In other words, first you take out the majority of the clinics with mostly unattainable regulations. Afterwards, you pick off the remainders one by one by one.
Some of that is already occurring in Louisiana, where anti-abortion advocates are operating a campaign to stop contractors working on the new Planned Parenthood clinic being built in New Orleans. With fewer clinics to focus on, the ability to pressure the remaining abortion providers to close will be that much greater.
As clinic access disappears in the Gulf area, the ability for private doctors and physicians to be able to assist an occasional pre-existing patient is shrinking, as well. Already we have seen states restrict the ability for a physician to do an occasional abortion, but Louisiana’s law goes further than any before.
Tucked into the bill is a requirement that any doctor who performs more than five abortions per year must register as an abortion provider – a rule that would both require his or her office to fall under all the regulations required of an abortion clinic, as well as open that doctor up to the harassment that providers in clinics face daily. In comparison, other abortion hostile states that have also passed these TRAP bills that define when a doctor should be officially considered an abortion provider usually allows a physician to do four to 40 abortions per month.
Despite claiming they want to mandate admitting privileges to protect women and ensure a continuity of care, when it comes to allowing pregnant people to receive abortions from personal doctors they have longstanding relationships with, anti-abortion advocates have restricted that option out of existence as well.
“We all want women to be safe, but this law doesn’t protect women’s health,” said Jennifer Dalven, director of the American Civil Liberties Union Reproductive Freedom Project in a statement. “In fact, major medical groups like ACOG and AMA oppose these laws because they actually harm women by preventing them from getting high quality medical care. Given that doctors and medical groups oppose these laws, we have to ask ourselves why some politicians are pushing them?”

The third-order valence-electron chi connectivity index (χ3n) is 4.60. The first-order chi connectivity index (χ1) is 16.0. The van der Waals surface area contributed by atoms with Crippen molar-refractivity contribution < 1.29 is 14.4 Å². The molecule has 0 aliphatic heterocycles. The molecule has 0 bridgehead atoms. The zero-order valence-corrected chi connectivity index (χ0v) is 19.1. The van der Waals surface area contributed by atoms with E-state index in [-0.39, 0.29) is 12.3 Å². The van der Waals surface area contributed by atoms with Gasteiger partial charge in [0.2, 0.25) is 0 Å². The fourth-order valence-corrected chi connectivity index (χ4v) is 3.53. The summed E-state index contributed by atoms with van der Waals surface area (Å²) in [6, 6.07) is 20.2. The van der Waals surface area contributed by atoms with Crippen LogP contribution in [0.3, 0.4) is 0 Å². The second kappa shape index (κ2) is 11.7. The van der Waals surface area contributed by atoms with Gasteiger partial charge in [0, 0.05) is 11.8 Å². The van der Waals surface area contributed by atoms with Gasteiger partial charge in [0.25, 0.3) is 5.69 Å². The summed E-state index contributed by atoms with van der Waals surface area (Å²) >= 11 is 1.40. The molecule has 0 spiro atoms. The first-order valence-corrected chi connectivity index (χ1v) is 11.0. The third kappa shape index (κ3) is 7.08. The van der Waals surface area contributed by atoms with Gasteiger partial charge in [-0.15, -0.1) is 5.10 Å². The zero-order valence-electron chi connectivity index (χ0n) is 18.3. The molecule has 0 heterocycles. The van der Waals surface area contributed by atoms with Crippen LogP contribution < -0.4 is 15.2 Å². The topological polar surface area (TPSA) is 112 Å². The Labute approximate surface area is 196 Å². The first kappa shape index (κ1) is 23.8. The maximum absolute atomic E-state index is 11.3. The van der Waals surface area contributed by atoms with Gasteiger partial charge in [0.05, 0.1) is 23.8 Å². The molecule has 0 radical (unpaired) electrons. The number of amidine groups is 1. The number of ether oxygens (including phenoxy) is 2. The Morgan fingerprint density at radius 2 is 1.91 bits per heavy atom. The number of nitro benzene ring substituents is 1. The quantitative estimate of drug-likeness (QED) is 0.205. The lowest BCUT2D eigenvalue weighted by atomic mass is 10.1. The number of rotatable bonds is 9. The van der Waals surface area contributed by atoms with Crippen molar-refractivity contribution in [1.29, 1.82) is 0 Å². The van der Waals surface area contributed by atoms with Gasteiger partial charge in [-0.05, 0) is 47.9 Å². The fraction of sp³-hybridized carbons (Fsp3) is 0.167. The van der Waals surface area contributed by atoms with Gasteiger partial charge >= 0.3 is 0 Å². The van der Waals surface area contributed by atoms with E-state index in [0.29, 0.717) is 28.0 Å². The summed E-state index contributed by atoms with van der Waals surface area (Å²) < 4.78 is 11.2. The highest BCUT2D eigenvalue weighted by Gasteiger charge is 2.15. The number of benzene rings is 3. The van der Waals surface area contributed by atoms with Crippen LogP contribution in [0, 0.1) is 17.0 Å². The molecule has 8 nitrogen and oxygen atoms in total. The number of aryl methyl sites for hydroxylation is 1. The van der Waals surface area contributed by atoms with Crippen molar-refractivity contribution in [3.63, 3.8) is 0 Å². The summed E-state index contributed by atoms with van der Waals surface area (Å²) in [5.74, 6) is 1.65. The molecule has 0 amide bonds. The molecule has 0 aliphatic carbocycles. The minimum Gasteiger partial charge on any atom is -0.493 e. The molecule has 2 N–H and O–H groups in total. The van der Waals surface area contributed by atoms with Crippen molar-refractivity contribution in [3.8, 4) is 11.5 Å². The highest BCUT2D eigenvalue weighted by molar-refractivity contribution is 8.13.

The Louisiana TRAP bill will no doubt get challenged in court, just like the Texas, Wisconsin, North Dakota, Mississippi and Alabama versions have been. It will likely go through the 5th Circuit as well, just as Texas and Mississippi have before it. Considering this is the same circuit whose panel of judges declared shutting down 80 percent of the clinics in Texas was no hardship to women, that doesn’t bode well for success. But as more states become involved and more clinics are potentially shuttered, it will become more difficult for the judges in the 5th to declare impossible to obtain hospital admitting privileges don’t create an undue burden. At least, not without proving that their ideology is clouding their interpretation of the definition.
While lawmakers defend HB 388 both to their constituents and to the courts, claiming it is not an attempt to make abortion unattainable but a means of ensuring that unsafe clinics don’t remain open, reproductive rights advocates must remind them of what they really believe and will say in their unguarded moments:
“Every single abortion clinic in America is a house of horrors.”
Robin Marty is a freelance writer, speaker and activist, and the author of Crow After Roe: How Women's Health Is the New Separate But Equal and How to Change That. Robin's articles have appeared at Rolling Stone, Bitch Magazine, Ms. Magazine, In These Times, Truth Out, AlterNet, RH Reality Check and other publications.